Can strategic innovation rely on creative chaos? – To make a long story short, the answer is: No!
Read here what it takes to consistently innovate and give you a very cool example too.
Creativity ≠ Innovation
Let’s first be clear about what we talk about when we use words like ‘innovation’ and ‘creativity’.
In this context, creativity refers to the novelty or ‘newness’ of a product idea. However, novelties can exist without a real-world application. There is usually no shortage of new ideas in your organization but merely generating ideas alone does not lead to tangible innovations. Most creative ideas do not come to fruition because they are not feasible, too far ahead of their time or just not developed effectively to take the next step towards realization.
This is where an innovation is different from a novelty: it is the combination that translates a novelty into a marketable product (or service), so an innovation brings together the newness, the value it creates and the adoption to something marketable – or as my professors calls it: “where the rubber hits the road!”
The application gap
Some people believe that new ideas can only emerge and take shape in an environment of creative chaos or in an anarchic workplace. This may bear some truth; nonetheless, it takes more than that to propel an idea through the organization to develop it to become a marketable product.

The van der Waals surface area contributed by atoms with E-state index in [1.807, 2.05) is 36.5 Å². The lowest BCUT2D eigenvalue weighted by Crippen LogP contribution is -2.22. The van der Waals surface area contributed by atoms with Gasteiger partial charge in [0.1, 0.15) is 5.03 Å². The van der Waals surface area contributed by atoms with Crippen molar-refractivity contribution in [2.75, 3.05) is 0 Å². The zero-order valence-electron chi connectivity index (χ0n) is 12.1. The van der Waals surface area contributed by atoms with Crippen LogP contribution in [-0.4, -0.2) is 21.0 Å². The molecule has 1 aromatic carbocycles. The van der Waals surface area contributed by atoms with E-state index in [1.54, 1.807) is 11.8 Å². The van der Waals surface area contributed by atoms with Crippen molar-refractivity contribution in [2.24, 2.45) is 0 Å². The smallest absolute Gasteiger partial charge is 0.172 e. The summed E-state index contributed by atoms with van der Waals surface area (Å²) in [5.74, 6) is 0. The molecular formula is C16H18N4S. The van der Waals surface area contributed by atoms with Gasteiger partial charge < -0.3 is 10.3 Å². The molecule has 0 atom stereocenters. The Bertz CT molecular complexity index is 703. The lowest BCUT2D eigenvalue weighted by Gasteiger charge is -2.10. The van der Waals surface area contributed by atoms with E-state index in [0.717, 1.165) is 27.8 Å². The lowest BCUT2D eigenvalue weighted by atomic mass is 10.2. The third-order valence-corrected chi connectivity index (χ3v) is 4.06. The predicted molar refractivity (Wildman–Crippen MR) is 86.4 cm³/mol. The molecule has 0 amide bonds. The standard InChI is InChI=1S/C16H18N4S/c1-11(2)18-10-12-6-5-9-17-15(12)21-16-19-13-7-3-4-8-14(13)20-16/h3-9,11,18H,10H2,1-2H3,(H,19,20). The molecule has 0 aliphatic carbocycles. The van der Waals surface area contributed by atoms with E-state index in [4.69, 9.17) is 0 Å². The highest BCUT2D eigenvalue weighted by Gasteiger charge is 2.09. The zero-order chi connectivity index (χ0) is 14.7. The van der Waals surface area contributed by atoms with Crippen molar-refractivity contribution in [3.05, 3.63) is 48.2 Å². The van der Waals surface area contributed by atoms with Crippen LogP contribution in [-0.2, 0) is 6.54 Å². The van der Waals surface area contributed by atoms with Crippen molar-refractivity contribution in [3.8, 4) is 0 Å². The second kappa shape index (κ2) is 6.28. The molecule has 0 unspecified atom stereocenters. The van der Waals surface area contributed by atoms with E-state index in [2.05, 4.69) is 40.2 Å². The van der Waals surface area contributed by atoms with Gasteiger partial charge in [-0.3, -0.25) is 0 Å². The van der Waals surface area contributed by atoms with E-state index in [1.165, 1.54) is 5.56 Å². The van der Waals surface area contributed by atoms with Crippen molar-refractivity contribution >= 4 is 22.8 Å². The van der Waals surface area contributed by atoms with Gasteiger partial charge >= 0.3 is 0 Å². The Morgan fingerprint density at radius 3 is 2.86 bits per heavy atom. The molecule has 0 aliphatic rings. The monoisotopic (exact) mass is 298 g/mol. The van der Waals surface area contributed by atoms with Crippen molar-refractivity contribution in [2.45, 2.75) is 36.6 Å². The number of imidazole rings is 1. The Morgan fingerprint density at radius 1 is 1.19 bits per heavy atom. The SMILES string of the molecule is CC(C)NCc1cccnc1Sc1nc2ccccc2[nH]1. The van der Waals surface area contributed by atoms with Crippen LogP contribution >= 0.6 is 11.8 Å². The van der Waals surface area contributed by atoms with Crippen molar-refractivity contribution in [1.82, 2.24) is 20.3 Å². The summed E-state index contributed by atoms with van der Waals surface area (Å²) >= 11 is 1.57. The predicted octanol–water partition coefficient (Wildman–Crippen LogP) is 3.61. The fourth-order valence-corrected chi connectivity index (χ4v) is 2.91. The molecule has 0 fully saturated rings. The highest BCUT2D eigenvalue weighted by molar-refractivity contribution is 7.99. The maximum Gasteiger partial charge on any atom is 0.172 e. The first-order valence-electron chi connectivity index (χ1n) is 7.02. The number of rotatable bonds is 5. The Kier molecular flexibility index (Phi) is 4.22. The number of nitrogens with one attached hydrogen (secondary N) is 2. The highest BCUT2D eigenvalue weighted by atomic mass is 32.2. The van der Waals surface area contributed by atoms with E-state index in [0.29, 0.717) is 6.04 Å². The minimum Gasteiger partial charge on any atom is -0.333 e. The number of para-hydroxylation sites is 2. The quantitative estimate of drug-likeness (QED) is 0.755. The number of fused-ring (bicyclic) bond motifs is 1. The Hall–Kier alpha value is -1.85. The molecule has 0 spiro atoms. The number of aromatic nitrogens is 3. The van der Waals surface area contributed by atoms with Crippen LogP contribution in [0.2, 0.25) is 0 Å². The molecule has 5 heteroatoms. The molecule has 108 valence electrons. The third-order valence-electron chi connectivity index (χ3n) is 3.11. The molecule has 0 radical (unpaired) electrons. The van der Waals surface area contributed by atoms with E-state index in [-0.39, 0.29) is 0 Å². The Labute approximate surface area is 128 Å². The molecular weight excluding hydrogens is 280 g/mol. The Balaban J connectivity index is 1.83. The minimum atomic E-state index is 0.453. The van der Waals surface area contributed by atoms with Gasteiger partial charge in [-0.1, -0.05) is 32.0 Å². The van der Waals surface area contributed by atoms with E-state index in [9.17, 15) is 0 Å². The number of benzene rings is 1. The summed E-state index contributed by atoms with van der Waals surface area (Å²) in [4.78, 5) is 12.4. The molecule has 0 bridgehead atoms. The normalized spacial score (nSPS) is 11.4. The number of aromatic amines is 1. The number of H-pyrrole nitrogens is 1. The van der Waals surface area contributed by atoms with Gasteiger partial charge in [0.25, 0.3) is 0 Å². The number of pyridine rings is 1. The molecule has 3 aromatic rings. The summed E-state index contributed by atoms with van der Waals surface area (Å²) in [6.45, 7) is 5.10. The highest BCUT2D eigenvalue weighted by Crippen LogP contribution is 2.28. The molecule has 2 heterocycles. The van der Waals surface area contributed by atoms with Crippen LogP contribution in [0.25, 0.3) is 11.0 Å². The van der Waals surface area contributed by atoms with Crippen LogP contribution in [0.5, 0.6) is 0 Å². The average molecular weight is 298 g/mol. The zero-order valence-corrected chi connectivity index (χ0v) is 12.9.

This is where so many organizations fail and the bigger the company the bigger the challenge: good ideas emerge from employees but they get stuck and starve somewhere in the middle layers before making it through to the decision-makers in executive management. Too often there is a disconnect between ideas, decision-making and implementation.
So, what does it take to bridge the gap? What is needed to ensure ideas with potential make it through to the top to become the innovations that will drive an organization’s future success?
Bringing structure to the creative chaos